Arguments for and Against Genetically Modified Food

1366 WordsMar 2, 20086 Pages
The Arguments for and against using genetically modified organisms in food production "Biotechnology involves any technique that uses living organisms or parts there of to make or modify products, to improve plants or animals or to develop micro organisms for specific uses" (Dr Sriwatanapongse, www.afic.org) In the past century we've have been lucky enough to stumble upon one of the basic building blocks of organisms, DNA. In recent years scientists have been able to develop ways in which they can manipulate, alter, and transfer DNA in forms that can help improve our lives. One way in which DNA research has been used to improve our lifestyle, is by engineering the deoxyribonucleic acid into ways which can alter food supplies to make…show more content…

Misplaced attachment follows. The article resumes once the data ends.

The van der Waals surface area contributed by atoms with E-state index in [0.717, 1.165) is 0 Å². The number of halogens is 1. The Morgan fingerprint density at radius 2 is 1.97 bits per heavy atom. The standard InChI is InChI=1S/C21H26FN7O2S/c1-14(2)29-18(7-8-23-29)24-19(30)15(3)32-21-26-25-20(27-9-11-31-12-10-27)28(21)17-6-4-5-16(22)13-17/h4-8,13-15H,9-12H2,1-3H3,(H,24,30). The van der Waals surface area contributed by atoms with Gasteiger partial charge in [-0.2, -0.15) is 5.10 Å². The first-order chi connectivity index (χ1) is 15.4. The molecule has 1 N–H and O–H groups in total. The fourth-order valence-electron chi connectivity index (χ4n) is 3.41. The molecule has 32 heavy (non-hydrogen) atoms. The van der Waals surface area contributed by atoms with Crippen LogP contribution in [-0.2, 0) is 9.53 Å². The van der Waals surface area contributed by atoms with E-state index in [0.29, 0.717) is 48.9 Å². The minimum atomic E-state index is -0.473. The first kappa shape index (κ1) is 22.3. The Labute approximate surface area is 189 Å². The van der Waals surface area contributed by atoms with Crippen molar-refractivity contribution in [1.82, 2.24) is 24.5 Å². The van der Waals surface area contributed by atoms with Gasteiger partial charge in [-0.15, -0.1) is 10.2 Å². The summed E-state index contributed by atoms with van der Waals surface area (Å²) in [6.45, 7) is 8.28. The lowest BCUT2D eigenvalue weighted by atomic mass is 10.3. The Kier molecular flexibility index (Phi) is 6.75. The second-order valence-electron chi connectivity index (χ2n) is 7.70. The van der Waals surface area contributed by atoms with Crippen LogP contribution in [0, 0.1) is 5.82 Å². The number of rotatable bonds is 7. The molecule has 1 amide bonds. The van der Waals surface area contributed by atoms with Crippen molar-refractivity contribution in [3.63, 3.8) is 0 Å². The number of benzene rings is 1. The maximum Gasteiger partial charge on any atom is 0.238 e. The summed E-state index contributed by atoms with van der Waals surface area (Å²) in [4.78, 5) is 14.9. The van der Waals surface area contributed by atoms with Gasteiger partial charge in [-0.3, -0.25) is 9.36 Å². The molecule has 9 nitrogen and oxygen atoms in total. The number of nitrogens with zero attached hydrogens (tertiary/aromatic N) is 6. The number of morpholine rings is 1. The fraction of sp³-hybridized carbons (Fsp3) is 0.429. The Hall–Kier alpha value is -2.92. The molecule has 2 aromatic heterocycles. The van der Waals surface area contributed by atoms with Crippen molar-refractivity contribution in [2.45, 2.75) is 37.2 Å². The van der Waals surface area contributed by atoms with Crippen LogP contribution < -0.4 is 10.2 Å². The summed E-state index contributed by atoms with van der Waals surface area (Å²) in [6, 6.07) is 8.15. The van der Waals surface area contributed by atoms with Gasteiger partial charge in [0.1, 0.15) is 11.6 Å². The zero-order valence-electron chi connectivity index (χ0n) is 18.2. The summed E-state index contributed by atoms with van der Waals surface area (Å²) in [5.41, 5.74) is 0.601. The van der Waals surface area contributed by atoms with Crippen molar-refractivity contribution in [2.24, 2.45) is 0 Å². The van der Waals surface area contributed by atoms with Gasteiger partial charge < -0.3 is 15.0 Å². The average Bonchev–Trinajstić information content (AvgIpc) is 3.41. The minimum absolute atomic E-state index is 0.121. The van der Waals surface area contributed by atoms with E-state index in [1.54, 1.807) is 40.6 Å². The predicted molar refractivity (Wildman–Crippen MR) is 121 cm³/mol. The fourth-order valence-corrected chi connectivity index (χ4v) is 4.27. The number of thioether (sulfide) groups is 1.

This means that less chemicals, such as pesticides, are required. In the near future scientists hopefully will be able to "improve the drought resistance of most crop species and could have major implications for crops grown in dry areas" (www.abc.net.au/news). Weather resistance Plants could and can be developed to better withstand extreme weather conditions such as drought or frosts. Genetically engineering foods make crops easier to maintain and lower the cost in maintenance. One benefit of altered foods which is often overlooked is the Improved processing characteristics of these foods, leading to reduced waste and lower food costs to the consumer. Foods are being developed to contain more vitamins, minerals, protein and less saturated fat. For example, fruits and vegetables with higher levels of antioxidant vitamins "may reduce cardiovascular disease risk and help reduce the risk of certain cancers" (www.americanheart.org). The world population is expected to double to more than 10 billion people by the year 2050. Food biotechnology can help meet the increasing demand for food. "By increasing a crop's ability to withstand environmental factors, growers will be able to farm in parts of the world currently unsuitable for crop production. Along with additional food, this could also provide economies of developing nations with much-needed jobs and greater productivity. Genetically engineered foods seem to have solved all the problems farmers and

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